- Mind games: How celebrities have sparked alarming teenage trend for faking mental illness | Mail Onl
Those who have faked conditions claim they have been influenced by stars who speak openly about their problems, such as Kerry Katona and Britney Spears.
Celebrity Mental Illness and Young People
Although it sounds unbelievable, it has been found that some children and adolescents can fake mental illness purely because they know of a celebrity that has a disorder. There has been much media coverage of the mental illness of such stars as Britney Spears and Kerry Katona for instance. Faking depression and self harming for example have become “cool” for some children. This could have far reaching consequences for those children, and shows us how little they truly understand about the seriousness of having a mental health disorder. Some of these children may well enter into the psychiatric care services, and be given strong medications to deal with a fictitious mental illness.
Diagnosis of Malingerers in Mental Health Care
Faking or exaggerating mental illness because one actually wants to be mentally ill is recognized as a problem that needs help, but this can be hard to define. Munchausen syndrome is one such factitious disorder that is recognized by mental health professionals. A person with Munchausen syndrome will go to great lengths to assume a sick role because they want to be sick, but there will be no signs of such things as monetary gain or an impending court case. This implies that the person has an emotional problem that is unresolved and is seeking a way to resolve the inner emotional turmoil. Munchausen syndrome can happen within the mental health care service, but is more usually seen first in the medical setting as an attention seeking role. Perhaps this is because it is simply harder to keep up the pretence of a behavior, as opposed to pain.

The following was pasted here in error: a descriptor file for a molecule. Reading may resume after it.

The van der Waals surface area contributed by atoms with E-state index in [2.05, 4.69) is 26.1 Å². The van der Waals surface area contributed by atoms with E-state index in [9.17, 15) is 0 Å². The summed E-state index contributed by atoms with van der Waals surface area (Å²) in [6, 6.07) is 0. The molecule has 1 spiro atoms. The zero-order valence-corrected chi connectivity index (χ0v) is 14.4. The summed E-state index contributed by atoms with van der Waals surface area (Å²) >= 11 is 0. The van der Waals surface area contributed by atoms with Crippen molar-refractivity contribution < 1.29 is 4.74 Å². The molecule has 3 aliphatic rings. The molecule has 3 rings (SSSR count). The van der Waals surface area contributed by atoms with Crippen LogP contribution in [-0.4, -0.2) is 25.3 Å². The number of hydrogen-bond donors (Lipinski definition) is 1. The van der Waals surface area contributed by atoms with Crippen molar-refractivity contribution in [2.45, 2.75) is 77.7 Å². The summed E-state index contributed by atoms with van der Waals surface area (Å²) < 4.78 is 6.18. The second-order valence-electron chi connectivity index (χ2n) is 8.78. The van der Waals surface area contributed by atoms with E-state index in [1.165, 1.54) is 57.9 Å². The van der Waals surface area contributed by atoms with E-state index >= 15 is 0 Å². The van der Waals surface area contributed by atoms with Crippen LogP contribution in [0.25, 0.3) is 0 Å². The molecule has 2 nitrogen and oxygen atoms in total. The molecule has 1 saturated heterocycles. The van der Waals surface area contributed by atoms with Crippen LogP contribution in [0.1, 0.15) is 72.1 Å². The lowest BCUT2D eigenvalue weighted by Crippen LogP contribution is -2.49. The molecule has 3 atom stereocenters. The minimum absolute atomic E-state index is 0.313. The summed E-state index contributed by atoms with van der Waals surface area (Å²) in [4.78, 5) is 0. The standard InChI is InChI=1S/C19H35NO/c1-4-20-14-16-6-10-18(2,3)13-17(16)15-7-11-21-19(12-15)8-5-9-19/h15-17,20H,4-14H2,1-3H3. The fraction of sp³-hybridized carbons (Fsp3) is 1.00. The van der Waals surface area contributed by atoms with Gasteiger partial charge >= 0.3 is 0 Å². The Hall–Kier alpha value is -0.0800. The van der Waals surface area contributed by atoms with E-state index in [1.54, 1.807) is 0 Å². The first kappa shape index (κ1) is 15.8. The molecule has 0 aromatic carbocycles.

If a psychiatrist is presented with a suspected malingerer, it is the faker’s purpose or goal that is paramount in diagnosis. There is no internal mental conflict with a true malingerer, and he is faking purely out of a need to gain something such as mentioned above. Many malingerers have not done their homework thoroughly enough, if at all! This is where we come back to how the layman defines the picture of mental illness, and that picture is just not as accurate as we think! A psychiatrist may suspect malingering when:
Would you be prepared to anonymously expose a malingerer?
- The person has an impending court case
- The person has an impending insurance claim
- The person has an addiction to drugs
- The person talks in a blatant text book fashion about his feigned illness (facts many of us wouldn’t know at the onset of severe mental illness or be in a position to explain)
- Changing symptoms from time to time
- The person claims to be confused and behaves irrationally, but has apparent spells of being completely lucid
- The behavior changes when the person is alone
- The person has no previous history of any symptoms of mental illness
Famous "Mad or Bad" Crime Books
It can sometimes prove to be a difficult call for psychiatrists and there is always the chance of getting it wrong. In these instances the people who are not faking will not get the treatment they need which is of great concern.
There are sure to be some malingerers that slip through the diagnostic net, but often people will get found out in the end. The impact of malingers on the benefit system, the cost to the health service and the bogus insurance claims, all have an effect on the rest of society. Resources for mental health care are already stretched and this kind of behavior takes valuable services away from those who legitimately need it.